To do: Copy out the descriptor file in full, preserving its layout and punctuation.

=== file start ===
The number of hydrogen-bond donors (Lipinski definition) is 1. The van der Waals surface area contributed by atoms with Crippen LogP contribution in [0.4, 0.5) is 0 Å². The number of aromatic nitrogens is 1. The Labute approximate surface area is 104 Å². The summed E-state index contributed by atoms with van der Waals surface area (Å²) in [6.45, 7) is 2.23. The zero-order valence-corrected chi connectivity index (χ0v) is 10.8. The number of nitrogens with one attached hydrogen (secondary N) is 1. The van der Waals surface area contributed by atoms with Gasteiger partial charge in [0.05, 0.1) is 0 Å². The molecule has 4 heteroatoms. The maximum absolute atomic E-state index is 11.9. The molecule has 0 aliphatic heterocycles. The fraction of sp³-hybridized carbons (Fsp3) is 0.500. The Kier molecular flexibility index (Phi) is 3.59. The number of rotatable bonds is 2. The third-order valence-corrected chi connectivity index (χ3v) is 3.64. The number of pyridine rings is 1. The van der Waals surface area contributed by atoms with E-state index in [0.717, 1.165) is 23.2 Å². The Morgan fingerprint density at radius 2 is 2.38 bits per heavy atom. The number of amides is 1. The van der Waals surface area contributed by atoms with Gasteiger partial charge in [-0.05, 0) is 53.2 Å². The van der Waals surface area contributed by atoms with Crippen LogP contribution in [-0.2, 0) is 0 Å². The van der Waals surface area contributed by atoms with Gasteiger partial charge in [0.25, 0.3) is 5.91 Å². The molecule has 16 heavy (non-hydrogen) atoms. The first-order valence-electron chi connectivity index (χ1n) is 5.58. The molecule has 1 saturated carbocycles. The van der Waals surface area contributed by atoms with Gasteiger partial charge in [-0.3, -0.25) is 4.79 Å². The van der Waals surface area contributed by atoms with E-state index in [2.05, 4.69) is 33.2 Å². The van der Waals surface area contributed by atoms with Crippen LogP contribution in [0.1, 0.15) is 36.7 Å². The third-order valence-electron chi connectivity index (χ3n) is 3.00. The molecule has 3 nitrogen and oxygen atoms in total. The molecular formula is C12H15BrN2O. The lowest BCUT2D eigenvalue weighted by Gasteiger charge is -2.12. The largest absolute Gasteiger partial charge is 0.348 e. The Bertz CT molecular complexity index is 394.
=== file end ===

The number of hydrogen-bond donors (Lipinski definition) is 1. The van der Waals surface area contributed by atoms with Crippen LogP contribution in [0.4, 0.5) is 0 Å². The number of aromatic nitrogens is 1. The Labute approximate surface area is 104 Å². The summed E-state index contributed by atoms with van der Waals surface area (Å²) in [6.45, 7) is 2.23. The zero-order valence-corrected chi connectivity index (χ0v) is 10.8. The number of nitrogens with one attached hydrogen (secondary N) is 1. The van der Waals surface area contributed by atoms with Gasteiger partial charge in [0.05, 0.1) is 0 Å². The molecule has 4 heteroatoms. The maximum absolute atomic E-state index is 11.9. The molecule has 0 aliphatic heterocycles. The fraction of sp³-hybridized carbons (Fsp3) is 0.500. The Kier molecular flexibility index (Phi) is 3.59. The number of rotatable bonds is 2. The third-order valence-corrected chi connectivity index (χ3v) is 3.64. The number of pyridine rings is 1. The van der Waals surface area contributed by atoms with E-state index in [0.717, 1.165) is 23.2 Å². The Morgan fingerprint density at radius 2 is 2.38 bits per heavy atom. The number of amides is 1. The van der Waals surface area contributed by atoms with Gasteiger partial charge in [-0.05, 0) is 53.2 Å². The van der Waals surface area contributed by atoms with Crippen LogP contribution in [-0.2, 0) is 0 Å². The van der Waals surface area contributed by atoms with Gasteiger partial charge in [0.25, 0.3) is 5.91 Å². The molecule has 16 heavy (non-hydrogen) atoms. The first-order valence-electron chi connectivity index (χ1n) is 5.58. The molecule has 1 saturated carbocycles. The van der Waals surface area contributed by atoms with Gasteiger partial charge in [-0.3, -0.25) is 4.79 Å². The van der Waals surface area contributed by atoms with E-state index in [2.05, 4.69) is 33.2 Å². The van der Waals surface area contributed by atoms with Crippen LogP contribution in [0.1, 0.15) is 36.7 Å². The third-order valence-electron chi connectivity index (χ3n) is 3.00. The molecule has 3 nitrogen and oxygen atoms in total. The molecular formula is C12H15BrN2O. The lowest BCUT2D eigenvalue weighted by Gasteiger charge is -2.12. The largest absolute Gasteiger partial charge is 0.348 e. The Bertz CT molecular complexity index is 394.